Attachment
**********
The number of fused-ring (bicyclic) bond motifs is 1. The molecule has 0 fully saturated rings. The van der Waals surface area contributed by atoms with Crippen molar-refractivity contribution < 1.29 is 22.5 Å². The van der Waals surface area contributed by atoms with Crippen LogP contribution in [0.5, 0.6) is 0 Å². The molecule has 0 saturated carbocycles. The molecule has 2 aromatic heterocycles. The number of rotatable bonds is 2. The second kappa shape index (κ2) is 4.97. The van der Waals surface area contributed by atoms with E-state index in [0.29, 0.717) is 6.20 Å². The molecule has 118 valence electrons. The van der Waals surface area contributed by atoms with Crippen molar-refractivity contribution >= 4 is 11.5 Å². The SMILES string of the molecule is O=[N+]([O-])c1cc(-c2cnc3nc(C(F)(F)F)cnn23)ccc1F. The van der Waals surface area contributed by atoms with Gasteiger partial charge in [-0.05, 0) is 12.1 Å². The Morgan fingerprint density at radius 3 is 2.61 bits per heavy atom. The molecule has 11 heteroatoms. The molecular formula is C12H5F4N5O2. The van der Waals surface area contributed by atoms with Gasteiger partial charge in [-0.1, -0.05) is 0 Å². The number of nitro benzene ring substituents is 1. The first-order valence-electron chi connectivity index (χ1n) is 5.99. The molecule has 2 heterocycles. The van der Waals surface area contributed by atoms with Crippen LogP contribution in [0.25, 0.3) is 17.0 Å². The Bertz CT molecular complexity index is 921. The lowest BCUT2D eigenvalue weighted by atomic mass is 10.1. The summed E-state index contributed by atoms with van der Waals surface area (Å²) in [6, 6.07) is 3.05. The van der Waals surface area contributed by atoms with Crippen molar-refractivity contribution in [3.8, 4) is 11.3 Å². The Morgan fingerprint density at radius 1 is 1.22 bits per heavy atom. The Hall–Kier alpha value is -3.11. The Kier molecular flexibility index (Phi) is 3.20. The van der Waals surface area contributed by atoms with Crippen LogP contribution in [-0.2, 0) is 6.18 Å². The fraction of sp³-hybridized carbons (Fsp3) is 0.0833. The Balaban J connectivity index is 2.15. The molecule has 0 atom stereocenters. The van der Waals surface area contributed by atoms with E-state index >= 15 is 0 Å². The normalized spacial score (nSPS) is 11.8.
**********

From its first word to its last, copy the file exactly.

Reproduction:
The number of fused-ring (bicyclic) bond motifs is 1. The molecule has 0 fully saturated rings. The van der Waals surface area contributed by atoms with Crippen molar-refractivity contribution < 1.29 is 22.5 Å². The van der Waals surface area contributed by atoms with Crippen LogP contribution in [0.5, 0.6) is 0 Å². The molecule has 0 saturated carbocycles. The molecule has 2 aromatic heterocycles. The number of rotatable bonds is 2. The second kappa shape index (κ2) is 4.97. The van der Waals surface area contributed by atoms with E-state index in [0.29, 0.717) is 6.20 Å². The molecule has 118 valence electrons. The van der Waals surface area contributed by atoms with Crippen molar-refractivity contribution >= 4 is 11.5 Å². The SMILES string of the molecule is O=[N+]([O-])c1cc(-c2cnc3nc(C(F)(F)F)cnn23)ccc1F. The van der Waals surface area contributed by atoms with Gasteiger partial charge in [-0.05, 0) is 12.1 Å². The Morgan fingerprint density at radius 3 is 2.61 bits per heavy atom. The molecule has 11 heteroatoms. The molecular formula is C12H5F4N5O2. The van der Waals surface area contributed by atoms with Gasteiger partial charge in [-0.1, -0.05) is 0 Å². The number of nitro benzene ring substituents is 1. The first-order valence-electron chi connectivity index (χ1n) is 5.99. The molecule has 2 heterocycles. The van der Waals surface area contributed by atoms with Crippen LogP contribution in [0.25, 0.3) is 17.0 Å². The Bertz CT molecular complexity index is 921. The lowest BCUT2D eigenvalue weighted by atomic mass is 10.1. The summed E-state index contributed by atoms with van der Waals surface area (Å²) in [6, 6.07) is 3.05. The van der Waals surface area contributed by atoms with Crippen molar-refractivity contribution in [3.8, 4) is 11.3 Å². The Morgan fingerprint density at radius 1 is 1.22 bits per heavy atom. The Hall–Kier alpha value is -3.11. The Kier molecular flexibility index (Phi) is 3.20. The van der Waals surface area contributed by atoms with Crippen LogP contribution in [-0.2, 0) is 6.18 Å². The fraction of sp³-hybridized carbons (Fsp3) is 0.0833. The Balaban J connectivity index is 2.15. The molecule has 0 atom stereocenters. The van der Waals surface area contributed by atoms with E-state index >= 15 is 0 Å². The normalized spacial score (nSPS) is 11.8.